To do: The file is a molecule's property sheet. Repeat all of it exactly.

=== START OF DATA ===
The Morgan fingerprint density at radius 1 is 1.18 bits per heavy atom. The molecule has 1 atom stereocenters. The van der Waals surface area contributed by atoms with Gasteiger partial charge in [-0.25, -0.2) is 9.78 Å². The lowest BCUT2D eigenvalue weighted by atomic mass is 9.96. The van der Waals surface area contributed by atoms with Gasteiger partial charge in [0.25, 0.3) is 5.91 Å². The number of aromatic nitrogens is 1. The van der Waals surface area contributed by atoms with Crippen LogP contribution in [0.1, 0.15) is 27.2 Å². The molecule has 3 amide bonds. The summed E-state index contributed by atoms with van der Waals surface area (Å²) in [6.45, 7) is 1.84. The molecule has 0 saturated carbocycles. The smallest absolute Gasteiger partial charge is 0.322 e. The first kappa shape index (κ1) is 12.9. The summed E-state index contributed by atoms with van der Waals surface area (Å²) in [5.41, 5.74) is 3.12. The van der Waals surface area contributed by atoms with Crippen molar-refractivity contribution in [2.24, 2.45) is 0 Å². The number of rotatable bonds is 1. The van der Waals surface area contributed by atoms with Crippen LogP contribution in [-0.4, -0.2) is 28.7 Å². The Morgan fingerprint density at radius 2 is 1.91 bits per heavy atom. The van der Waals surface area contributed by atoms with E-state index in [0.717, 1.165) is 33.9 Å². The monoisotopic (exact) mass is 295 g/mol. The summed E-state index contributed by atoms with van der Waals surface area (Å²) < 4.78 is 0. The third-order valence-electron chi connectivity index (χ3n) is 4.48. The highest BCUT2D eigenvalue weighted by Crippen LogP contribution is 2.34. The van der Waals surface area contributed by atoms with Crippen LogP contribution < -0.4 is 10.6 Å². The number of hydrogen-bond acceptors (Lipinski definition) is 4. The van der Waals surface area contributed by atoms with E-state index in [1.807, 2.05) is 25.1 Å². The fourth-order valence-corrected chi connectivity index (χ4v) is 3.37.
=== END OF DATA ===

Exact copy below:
The Morgan fingerprint density at radius 1 is 1.18 bits per heavy atom. The molecule has 1 atom stereocenters. The van der Waals surface area contributed by atoms with Gasteiger partial charge in [-0.25, -0.2) is 9.78 Å². The lowest BCUT2D eigenvalue weighted by atomic mass is 9.96. The van der Waals surface area contributed by atoms with Gasteiger partial charge in [0.25, 0.3) is 5.91 Å². The number of aromatic nitrogens is 1. The van der Waals surface area contributed by atoms with Crippen LogP contribution in [0.1, 0.15) is 27.2 Å². The molecule has 3 amide bonds. The summed E-state index contributed by atoms with van der Waals surface area (Å²) in [6.45, 7) is 1.84. The molecule has 0 saturated carbocycles. The smallest absolute Gasteiger partial charge is 0.322 e. The first kappa shape index (κ1) is 12.9. The summed E-state index contributed by atoms with van der Waals surface area (Å²) in [5.41, 5.74) is 3.12. The van der Waals surface area contributed by atoms with Crippen molar-refractivity contribution in [2.24, 2.45) is 0 Å². The number of rotatable bonds is 1. The van der Waals surface area contributed by atoms with Crippen LogP contribution in [-0.4, -0.2) is 28.7 Å². The Morgan fingerprint density at radius 2 is 1.91 bits per heavy atom. The van der Waals surface area contributed by atoms with E-state index in [0.717, 1.165) is 33.9 Å². The monoisotopic (exact) mass is 295 g/mol. The summed E-state index contributed by atoms with van der Waals surface area (Å²) < 4.78 is 0. The third-order valence-electron chi connectivity index (χ3n) is 4.48. The highest BCUT2D eigenvalue weighted by Crippen LogP contribution is 2.34. The van der Waals surface area contributed by atoms with Crippen LogP contribution < -0.4 is 10.6 Å². The number of hydrogen-bond acceptors (Lipinski definition) is 4. The van der Waals surface area contributed by atoms with E-state index in [1.807, 2.05) is 25.1 Å². The fourth-order valence-corrected chi connectivity index (χ4v) is 3.37.